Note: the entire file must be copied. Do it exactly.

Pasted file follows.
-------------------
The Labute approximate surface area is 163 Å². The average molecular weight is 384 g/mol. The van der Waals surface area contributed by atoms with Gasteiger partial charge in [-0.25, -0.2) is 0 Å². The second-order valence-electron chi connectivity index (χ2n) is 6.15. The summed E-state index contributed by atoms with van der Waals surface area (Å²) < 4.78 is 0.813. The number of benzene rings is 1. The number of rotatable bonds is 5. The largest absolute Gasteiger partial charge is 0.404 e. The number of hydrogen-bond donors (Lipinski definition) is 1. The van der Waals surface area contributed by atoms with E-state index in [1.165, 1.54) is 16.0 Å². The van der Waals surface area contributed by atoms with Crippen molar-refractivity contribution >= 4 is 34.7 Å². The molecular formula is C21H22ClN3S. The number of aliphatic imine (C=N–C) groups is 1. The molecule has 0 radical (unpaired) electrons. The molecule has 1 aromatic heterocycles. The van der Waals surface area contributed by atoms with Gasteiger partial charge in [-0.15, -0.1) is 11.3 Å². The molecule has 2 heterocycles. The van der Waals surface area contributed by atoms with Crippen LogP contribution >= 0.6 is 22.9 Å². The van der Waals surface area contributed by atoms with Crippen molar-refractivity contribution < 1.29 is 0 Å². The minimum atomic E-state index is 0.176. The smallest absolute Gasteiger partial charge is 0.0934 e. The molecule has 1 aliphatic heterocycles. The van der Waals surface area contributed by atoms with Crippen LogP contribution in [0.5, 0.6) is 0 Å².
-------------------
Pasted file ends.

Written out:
The Labute approximate surface area is 163 Å². The average molecular weight is 384 g/mol. The van der Waals surface area contributed by atoms with Gasteiger partial charge in [-0.25, -0.2) is 0 Å². The second-order valence-electron chi connectivity index (χ2n) is 6.15. The summed E-state index contributed by atoms with van der Waals surface area (Å²) < 4.78 is 0.813. The number of benzene rings is 1. The number of rotatable bonds is 5. The largest absolute Gasteiger partial charge is 0.404 e. The number of hydrogen-bond donors (Lipinski definition) is 1. The van der Waals surface area contributed by atoms with E-state index in [1.165, 1.54) is 16.0 Å². The van der Waals surface area contributed by atoms with Crippen molar-refractivity contribution >= 4 is 34.7 Å². The molecular formula is C21H22ClN3S. The number of aliphatic imine (C=N–C) groups is 1. The molecule has 0 radical (unpaired) electrons. The molecule has 1 aromatic heterocycles. The van der Waals surface area contributed by atoms with Gasteiger partial charge in [-0.15, -0.1) is 11.3 Å². The molecule has 2 heterocycles. The van der Waals surface area contributed by atoms with Crippen LogP contribution >= 0.6 is 22.9 Å². The van der Waals surface area contributed by atoms with Crippen molar-refractivity contribution < 1.29 is 0 Å². The minimum atomic E-state index is 0.176. The smallest absolute Gasteiger partial charge is 0.0934 e. The molecule has 1 aliphatic heterocycles. The van der Waals surface area contributed by atoms with Crippen LogP contribution in [0.5, 0.6) is 0 Å².